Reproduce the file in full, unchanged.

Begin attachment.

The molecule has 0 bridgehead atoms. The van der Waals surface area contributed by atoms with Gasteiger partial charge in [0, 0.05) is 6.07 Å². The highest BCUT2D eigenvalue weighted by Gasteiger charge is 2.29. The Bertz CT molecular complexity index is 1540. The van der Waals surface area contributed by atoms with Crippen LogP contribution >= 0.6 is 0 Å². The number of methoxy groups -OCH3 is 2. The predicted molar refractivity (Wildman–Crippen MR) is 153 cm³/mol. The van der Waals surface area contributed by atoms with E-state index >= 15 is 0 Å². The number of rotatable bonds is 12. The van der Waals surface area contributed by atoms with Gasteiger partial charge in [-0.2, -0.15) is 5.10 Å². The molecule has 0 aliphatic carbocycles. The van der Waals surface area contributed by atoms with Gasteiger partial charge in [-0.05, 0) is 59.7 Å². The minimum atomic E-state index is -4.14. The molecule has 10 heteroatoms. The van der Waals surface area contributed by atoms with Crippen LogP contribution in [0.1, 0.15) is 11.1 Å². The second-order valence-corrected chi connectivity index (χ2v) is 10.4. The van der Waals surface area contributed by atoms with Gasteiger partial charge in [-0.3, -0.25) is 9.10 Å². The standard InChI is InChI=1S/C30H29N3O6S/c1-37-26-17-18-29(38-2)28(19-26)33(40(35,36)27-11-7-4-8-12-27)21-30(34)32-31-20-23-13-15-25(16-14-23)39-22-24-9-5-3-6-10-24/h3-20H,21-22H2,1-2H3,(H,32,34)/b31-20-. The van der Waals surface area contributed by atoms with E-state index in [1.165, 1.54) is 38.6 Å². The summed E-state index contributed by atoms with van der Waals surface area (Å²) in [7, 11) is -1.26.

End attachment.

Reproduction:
The molecule has 0 bridgehead atoms. The van der Waals surface area contributed by atoms with Gasteiger partial charge in [0, 0.05) is 6.07 Å². The highest BCUT2D eigenvalue weighted by Gasteiger charge is 2.29. The Bertz CT molecular complexity index is 1540. The van der Waals surface area contributed by atoms with Crippen LogP contribution >= 0.6 is 0 Å². The number of methoxy groups -OCH3 is 2. The predicted molar refractivity (Wildman–Crippen MR) is 153 cm³/mol. The van der Waals surface area contributed by atoms with E-state index >= 15 is 0 Å². The number of rotatable bonds is 12. The van der Waals surface area contributed by atoms with Gasteiger partial charge in [-0.2, -0.15) is 5.10 Å². The molecule has 0 aliphatic carbocycles. The van der Waals surface area contributed by atoms with Gasteiger partial charge in [-0.05, 0) is 59.7 Å². The minimum atomic E-state index is -4.14. The molecule has 10 heteroatoms. The van der Waals surface area contributed by atoms with Crippen LogP contribution in [0.1, 0.15) is 11.1 Å². The second-order valence-corrected chi connectivity index (χ2v) is 10.4. The van der Waals surface area contributed by atoms with Gasteiger partial charge in [-0.3, -0.25) is 9.10 Å². The standard InChI is InChI=1S/C30H29N3O6S/c1-37-26-17-18-29(38-2)28(19-26)33(40(35,36)27-11-7-4-8-12-27)21-30(34)32-31-20-23-13-15-25(16-14-23)39-22-24-9-5-3-6-10-24/h3-20H,21-22H2,1-2H3,(H,32,34)/b31-20-. The van der Waals surface area contributed by atoms with E-state index in [1.165, 1.54) is 38.6 Å². The summed E-state index contributed by atoms with van der Waals surface area (Å²) in [7, 11) is -1.26.